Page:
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anonymous
 3 years ago
Find the derivative of f(x) = cos x, a = pi/2
anonymous
 3 years ago
Find the derivative of f(x) = cos x, a = pi/2

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anonymous
 3 years ago
Best ResponseYou've already chosen the best response.0@zepdrix i ddi it but can u check my answer?

zepdrix
 3 years ago
Best ResponseYou've already chosen the best response.1sure :O what are you suppose to do? Just find the derivative then plug \(\large a\) in? Or does this have something to do with approximation?

anonymous
 3 years ago
Best ResponseYou've already chosen the best response.0okay my teacher said there is an equation, so here is what i did f(x) = cos (x) f'(x) = sin(x) x = a = pi/2 so f'(pi/2) = sin (pi/2) = 1

zepdrix
 3 years ago
Best ResponseYou've already chosen the best response.1Your teacher said there is an equation? :) That's not much detail lolol Your derivative looks correct at least.

anonymous
 3 years ago
Best ResponseYou've already chosen the best response.0yea she said try again there is an equation

anonymous
 3 years ago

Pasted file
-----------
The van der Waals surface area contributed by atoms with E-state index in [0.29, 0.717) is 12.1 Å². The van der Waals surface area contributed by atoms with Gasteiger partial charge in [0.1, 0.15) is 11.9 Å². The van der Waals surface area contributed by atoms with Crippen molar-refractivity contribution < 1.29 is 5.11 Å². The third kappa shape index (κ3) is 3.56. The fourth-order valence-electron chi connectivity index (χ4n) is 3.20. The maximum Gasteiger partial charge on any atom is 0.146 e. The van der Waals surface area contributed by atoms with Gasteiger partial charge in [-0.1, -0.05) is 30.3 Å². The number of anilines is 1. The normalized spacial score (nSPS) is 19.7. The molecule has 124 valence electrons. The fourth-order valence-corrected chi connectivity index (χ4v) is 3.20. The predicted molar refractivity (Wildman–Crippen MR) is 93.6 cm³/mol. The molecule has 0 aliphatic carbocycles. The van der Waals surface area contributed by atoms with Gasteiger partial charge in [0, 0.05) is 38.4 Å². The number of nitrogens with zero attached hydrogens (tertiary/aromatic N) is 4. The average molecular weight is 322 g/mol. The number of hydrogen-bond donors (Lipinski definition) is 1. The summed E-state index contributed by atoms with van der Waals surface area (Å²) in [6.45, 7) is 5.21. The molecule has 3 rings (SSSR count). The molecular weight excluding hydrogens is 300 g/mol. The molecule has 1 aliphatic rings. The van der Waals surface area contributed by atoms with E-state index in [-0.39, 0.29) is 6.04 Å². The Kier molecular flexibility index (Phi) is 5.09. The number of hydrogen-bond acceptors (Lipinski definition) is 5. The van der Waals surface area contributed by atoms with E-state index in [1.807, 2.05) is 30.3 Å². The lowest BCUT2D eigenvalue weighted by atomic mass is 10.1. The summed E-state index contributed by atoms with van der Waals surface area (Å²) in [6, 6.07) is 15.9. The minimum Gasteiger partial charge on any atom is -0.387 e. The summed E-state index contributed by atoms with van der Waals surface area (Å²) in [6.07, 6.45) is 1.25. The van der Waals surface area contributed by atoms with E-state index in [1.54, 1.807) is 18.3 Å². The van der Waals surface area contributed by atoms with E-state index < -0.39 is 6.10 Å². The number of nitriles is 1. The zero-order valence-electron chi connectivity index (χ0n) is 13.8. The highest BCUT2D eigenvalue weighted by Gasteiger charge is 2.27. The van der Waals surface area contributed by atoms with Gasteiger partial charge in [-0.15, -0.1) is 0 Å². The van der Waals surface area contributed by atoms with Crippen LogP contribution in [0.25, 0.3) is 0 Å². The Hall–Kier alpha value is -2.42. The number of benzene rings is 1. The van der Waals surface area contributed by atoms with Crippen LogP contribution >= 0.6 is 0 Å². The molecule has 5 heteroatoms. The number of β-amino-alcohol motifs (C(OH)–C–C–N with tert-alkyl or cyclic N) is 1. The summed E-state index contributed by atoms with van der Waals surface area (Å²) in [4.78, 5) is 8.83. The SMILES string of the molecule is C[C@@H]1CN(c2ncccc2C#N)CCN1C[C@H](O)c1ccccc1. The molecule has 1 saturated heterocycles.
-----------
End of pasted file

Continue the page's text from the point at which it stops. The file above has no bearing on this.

Best ResponseYou've already chosen the best response.0let me show you how i wrote it first okay?

anonymous
 3 years ago
Best ResponseYou've already chosen the best response.0i mean the answer i wrote first

anonymous
 3 years ago
Best ResponseYou've already chosen the best response.0d/dx ( cos (x)) = sin(x) sin (pi/2) = 1, so the slope is 1, y = mx + b > y = =1x + b cos (pi/2) = 0 so the coordinates pare are (pi/2, 0) so y = 0x + b, 0(pi/2) + b equals to 0, 0 = y = 0x + 0 = y = 0 for my final answer.

zepdrix
 3 years ago
Best ResponseYou've already chosen the best response.1Oh so like the previous problems, you're looking for an equation of the tangent line?

anonymous
 3 years ago
Best ResponseYou've already chosen the best response.0yes sorry i made a mistake

anonymous
 3 years ago
Best ResponseYou've already chosen the best response.0yes yes the equation of the tangent line

zepdrix
 3 years ago
Best ResponseYou've already chosen the best response.1\[\large y=x+b\] From here you plugged in your point \(\large \left(\pi/2,\;0\right)\). \[\large 0=\pi/2+b \qquad \qquad \rightarrow \qquad \qquad b=\pi/2\] I think you plugged your \(\large 0\) into the wrong spot.

anonymous
 3 years ago
Best ResponseYou've already chosen the best response.0so instead of 0 = 0(pi/2) + b what would i write

zepdrix
 3 years ago
Best ResponseYou've already chosen the best response.1\[\huge (\color{royalblue}{\pi/2},\;\color{orangered}{0}) \qquad = \qquad (\color{royalblue}{x},\;\color{orangered}{y})\] Plug them into here, match up the colors.\[\huge \color{orangered}{y}=(1)\color{royalblue}{x}+b\] I'm not sure why you're plugging a \(\large 0\) in for your 1....

anonymous
 3 years ago
Best ResponseYou've already chosen the best response.0so 0 = (1)(pi/2) + b ?
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